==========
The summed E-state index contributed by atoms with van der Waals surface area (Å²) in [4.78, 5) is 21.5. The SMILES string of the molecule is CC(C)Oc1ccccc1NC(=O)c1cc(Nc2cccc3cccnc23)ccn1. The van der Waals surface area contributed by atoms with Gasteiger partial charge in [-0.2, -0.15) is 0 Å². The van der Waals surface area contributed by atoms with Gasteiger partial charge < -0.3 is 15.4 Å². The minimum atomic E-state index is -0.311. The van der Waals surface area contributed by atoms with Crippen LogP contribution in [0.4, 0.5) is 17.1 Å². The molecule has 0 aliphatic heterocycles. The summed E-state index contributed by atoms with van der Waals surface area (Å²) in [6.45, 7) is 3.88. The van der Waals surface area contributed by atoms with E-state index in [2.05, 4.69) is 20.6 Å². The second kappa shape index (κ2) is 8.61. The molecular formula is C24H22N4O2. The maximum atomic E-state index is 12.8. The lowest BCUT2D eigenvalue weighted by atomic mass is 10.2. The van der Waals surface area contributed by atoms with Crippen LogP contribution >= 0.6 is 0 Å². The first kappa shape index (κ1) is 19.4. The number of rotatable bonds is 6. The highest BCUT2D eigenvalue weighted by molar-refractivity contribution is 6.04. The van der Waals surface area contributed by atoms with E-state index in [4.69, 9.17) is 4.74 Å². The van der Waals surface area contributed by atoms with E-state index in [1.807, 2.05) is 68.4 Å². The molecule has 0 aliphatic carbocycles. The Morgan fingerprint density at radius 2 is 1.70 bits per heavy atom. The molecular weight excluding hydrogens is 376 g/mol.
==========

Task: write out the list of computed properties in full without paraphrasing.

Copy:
The summed E-state index contributed by atoms with van der Waals surface area (Å²) in [4.78, 5) is 21.5. The SMILES string of the molecule is CC(C)Oc1ccccc1NC(=O)c1cc(Nc2cccc3cccnc23)ccn1. The van der Waals surface area contributed by atoms with Gasteiger partial charge in [-0.2, -0.15) is 0 Å². The van der Waals surface area contributed by atoms with Gasteiger partial charge < -0.3 is 15.4 Å². The minimum atomic E-state index is -0.311. The van der Waals surface area contributed by atoms with Crippen LogP contribution in [0.4, 0.5) is 17.1 Å². The molecule has 0 aliphatic heterocycles. The summed E-state index contributed by atoms with van der Waals surface area (Å²) in [6.45, 7) is 3.88. The van der Waals surface area contributed by atoms with E-state index in [2.05, 4.69) is 20.6 Å². The second kappa shape index (κ2) is 8.61. The molecular formula is C24H22N4O2. The maximum atomic E-state index is 12.8. The lowest BCUT2D eigenvalue weighted by atomic mass is 10.2. The van der Waals surface area contributed by atoms with Crippen LogP contribution >= 0.6 is 0 Å². The first kappa shape index (κ1) is 19.4. The number of rotatable bonds is 6. The highest BCUT2D eigenvalue weighted by molar-refractivity contribution is 6.04. The van der Waals surface area contributed by atoms with E-state index in [4.69, 9.17) is 4.74 Å². The van der Waals surface area contributed by atoms with E-state index in [1.807, 2.05) is 68.4 Å². The molecule has 0 aliphatic carbocycles. The Morgan fingerprint density at radius 2 is 1.70 bits per heavy atom. The molecular weight excluding hydrogens is 376 g/mol.